Establishment of close-season is tried and tested for sustainability of both wildlife and fisheries resources. It is already being implemented for sardine fishery in some parts of the Philippines. However, this strategy is yet to be implemented for tourism-related activities which can allow various impacted coastal resources to recover and bounce back from the assault it constantly receives. One very good example of an application for this strategy is done in a dive site in Pulang Buli. in the island municipality of Tingloy in Batangas which has been closed to divers for more than 10 years. This is just a very small area in comparison to all the dive sites scattered all over the towns of Mabini and Tingloy, but it can be used as a good starting point and a sterling example that it can be done. The biggest challenge for implementing this strategy is how to present it to and be accepted by profit-oriented businessmen and show the long-term bigger benefit of allowing the coastal resources to rest and recover from all the impacts brought about by human endeavours.

With all these possible options, everything is easier said and planned than done. It takes a concerted effort, paradigm shift, time, and strong political will for these management strategies to be in place. For all the written documents to this effect, there is only a handful of very special cases where the management strategies are applied effectively and most are still waiting for further enhancement and full implementation to be realized. In some cases, when national agencies are in full speed with the implementation, the LGU’s and the local stakeholders are just lukewarm about supporting the strategies as they think they are just being dictated by higher-ups who do not even know the intricacies in the local scenarios. Other cases, maybe very aggressive initially only to slowly wane and be forgotten with years only to revert back to the old ways. Time is not on the side of conservation and while the stakeholders disagree and delay the implementation of management strategies, the coastal resources of Verde Island Passage deteriorate continuously. The coastal environmental management “dance of balance” takes time and detailed considerations of the nitty-gritty aspects before really being realized and that is the reason why other concerned groups just resort to the more costly ways of coastal resource enhancement, rehabilitation and restoration.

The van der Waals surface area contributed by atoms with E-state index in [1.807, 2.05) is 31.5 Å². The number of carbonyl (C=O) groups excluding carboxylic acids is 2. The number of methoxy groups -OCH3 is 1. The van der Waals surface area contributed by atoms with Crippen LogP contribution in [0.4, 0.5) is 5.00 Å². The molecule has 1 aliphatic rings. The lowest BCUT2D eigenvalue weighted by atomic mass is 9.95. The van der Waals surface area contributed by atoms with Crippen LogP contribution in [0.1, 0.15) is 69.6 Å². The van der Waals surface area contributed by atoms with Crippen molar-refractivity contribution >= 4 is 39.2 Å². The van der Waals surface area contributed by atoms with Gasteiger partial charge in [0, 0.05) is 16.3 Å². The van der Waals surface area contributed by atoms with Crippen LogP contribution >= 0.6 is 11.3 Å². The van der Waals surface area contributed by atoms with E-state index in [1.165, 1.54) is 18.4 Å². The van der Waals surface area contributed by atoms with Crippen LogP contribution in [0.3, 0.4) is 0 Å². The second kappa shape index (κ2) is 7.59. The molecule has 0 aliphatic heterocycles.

Coastal Ecosystem and Coral Reef Rehabilitation – the costly price of greed, neglect and apathy


Verde Island as seen from the middle of the passage. Image by Dastreetfilmer - CC BY-SA 3.0

While our coastal environment continues to deteriorate, the situation just seems normal to everyone and as long as their daily lives are not gravely affected, nobody really cares. Businesses relying on the marine resources go on with the usual “harvests” until they notice the decline. Tourists and locals just enjoy the attractions until they realize that these attractions are loading with wastes and various damages. Other people just take everything for granted as the underwater degradations are not visible to them anyway. The vastness of the coastal environment and even our oceans also have their limits and sooner or later, everybody will be directly or indirectly affected and will realize the gravity of the destruction. This usually prompts for drastic and costly actions as an offshoot of decades of neglect and apathy.

Coral reef rehabilitation